Thorsten Glaser wrote:
> git config user.email SHOULD NOT default to $(id -un)@$(hostname -f)
> because just too many cow-orkers seem to be unable to follow basic
Can you say a little more about your setup? In a university
environment with sysadmin-managed email and /etc/mailname set up
correctly it is handy that people can start working without doing
anything special to configure git's "[user] email" setting. On the
other hand it is obnoxious to receive patches with wrong authorship
information. So I'm wondering if there's some detail that
distinguishes between these cases.
Incidentally, it's been a long time since I looked at the "Please
configure your email address; I've made something up, but you'll want
to check it" message:
Your name and email address were configured automatically based
on your username and hostname. Please check that they are accurate.
You can suppress this message by setting them explicitly:
git config --global user.name "Your Name"
git config --global user.email y...@example.com
After doing this, you may fix the identity used for this commit with:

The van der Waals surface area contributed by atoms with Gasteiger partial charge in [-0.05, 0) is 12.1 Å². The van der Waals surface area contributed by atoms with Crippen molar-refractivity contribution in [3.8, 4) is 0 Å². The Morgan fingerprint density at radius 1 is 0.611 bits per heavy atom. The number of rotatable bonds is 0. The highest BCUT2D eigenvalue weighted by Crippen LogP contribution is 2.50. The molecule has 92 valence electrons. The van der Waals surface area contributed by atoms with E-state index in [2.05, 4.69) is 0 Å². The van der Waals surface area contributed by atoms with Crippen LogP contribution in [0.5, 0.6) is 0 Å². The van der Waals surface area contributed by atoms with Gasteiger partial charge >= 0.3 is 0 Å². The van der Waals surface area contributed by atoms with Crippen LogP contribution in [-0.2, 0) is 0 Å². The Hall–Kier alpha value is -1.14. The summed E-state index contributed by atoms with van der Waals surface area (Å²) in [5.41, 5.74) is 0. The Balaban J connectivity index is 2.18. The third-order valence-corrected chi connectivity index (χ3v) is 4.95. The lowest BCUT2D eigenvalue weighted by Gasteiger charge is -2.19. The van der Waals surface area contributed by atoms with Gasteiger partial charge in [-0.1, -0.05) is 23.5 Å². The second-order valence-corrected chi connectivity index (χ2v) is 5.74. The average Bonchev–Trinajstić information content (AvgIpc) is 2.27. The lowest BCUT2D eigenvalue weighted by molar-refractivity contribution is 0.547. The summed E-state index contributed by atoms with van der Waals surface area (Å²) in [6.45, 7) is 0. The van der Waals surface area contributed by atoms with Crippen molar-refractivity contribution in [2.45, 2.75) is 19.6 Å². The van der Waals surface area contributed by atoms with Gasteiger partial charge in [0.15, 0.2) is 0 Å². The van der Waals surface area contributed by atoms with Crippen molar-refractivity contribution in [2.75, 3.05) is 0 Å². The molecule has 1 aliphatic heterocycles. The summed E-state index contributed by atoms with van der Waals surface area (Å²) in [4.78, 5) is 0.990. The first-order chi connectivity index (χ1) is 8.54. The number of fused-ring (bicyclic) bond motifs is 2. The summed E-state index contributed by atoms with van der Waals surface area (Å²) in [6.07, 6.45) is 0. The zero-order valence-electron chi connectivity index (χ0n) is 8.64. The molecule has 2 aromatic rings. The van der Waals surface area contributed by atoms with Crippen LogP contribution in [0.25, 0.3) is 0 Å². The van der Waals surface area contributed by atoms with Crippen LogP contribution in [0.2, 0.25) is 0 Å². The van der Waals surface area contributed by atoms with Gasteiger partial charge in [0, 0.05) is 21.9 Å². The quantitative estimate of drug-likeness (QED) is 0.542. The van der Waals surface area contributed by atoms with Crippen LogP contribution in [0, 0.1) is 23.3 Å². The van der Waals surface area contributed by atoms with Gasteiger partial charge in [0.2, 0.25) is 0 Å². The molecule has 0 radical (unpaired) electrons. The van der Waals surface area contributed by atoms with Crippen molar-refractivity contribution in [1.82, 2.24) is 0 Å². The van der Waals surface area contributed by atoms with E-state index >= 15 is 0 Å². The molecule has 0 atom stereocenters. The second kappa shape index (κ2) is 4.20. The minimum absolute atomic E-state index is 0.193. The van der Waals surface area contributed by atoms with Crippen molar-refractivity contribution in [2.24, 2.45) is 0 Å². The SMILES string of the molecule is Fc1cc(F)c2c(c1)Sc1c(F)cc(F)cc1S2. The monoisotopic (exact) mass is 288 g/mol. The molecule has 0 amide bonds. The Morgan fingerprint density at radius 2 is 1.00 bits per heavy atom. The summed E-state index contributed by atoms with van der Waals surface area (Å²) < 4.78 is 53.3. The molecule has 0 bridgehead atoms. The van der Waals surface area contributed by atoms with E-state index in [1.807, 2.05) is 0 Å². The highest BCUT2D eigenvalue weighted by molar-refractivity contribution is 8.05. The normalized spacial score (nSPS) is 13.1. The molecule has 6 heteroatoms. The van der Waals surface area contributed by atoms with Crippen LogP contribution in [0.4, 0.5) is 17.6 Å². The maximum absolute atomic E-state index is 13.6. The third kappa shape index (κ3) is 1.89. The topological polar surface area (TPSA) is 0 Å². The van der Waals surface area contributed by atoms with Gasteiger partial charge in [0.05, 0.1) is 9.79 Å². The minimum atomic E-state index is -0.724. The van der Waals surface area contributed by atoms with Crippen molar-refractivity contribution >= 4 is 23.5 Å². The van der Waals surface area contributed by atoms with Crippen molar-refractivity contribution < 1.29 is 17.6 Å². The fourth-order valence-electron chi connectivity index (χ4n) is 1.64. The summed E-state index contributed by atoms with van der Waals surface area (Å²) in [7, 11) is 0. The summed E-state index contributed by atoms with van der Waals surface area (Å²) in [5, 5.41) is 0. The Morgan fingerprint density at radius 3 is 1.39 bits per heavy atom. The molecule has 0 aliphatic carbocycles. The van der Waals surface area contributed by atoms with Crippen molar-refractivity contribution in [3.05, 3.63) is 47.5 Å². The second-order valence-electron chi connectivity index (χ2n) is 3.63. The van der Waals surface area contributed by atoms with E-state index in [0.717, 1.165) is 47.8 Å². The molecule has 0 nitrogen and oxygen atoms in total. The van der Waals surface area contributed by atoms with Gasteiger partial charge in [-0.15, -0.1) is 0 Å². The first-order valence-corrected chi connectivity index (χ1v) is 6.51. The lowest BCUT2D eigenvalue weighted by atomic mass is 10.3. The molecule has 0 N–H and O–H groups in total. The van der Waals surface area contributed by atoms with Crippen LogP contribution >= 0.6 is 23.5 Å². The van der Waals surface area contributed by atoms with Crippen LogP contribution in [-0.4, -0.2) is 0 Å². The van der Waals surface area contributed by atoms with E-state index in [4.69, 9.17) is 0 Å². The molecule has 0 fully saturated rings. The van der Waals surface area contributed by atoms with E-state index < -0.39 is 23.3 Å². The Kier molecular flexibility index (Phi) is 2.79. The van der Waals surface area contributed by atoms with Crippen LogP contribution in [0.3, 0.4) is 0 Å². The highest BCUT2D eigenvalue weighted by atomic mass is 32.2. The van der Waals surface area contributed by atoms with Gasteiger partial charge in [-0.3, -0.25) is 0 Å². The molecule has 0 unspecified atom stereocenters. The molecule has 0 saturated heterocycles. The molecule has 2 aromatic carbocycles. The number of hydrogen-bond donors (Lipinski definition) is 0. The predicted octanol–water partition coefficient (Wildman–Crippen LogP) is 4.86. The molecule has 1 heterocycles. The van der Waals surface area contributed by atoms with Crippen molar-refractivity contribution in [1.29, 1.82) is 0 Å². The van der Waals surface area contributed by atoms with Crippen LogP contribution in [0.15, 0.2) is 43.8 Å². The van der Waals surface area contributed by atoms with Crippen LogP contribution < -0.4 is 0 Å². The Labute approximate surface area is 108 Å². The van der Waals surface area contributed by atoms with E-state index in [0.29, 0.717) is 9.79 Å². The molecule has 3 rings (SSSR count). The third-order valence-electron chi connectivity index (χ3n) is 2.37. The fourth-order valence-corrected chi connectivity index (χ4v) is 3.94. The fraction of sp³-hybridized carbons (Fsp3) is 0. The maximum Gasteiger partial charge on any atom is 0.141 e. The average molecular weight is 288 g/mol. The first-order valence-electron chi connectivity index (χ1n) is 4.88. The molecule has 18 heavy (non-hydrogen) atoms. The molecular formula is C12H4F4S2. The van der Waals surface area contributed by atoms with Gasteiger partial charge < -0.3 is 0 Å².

git commit --amend --reset-author
I wonder if it's too gentle and long to get the point across. Would
something the following (including the guesses in the message for
easier copy-pasting) help?
No name and email address configured, so I had to guess. You
can suppress this message by setting your identity explicitly:
git config --global user.name "Thorsten Glaser"
git config --global user.email t...@mirbsd.de
After doing so, you may fix the identity used for this commit
with "git commit --amend --reset-author".
It may also make sense to distinguish between cases where a mailname
is set and not set. Git already notices the cases where the guessed
email address ends with ".(none)" and errors out, and it could make
sense to be more aggressive.
Hope that helps,
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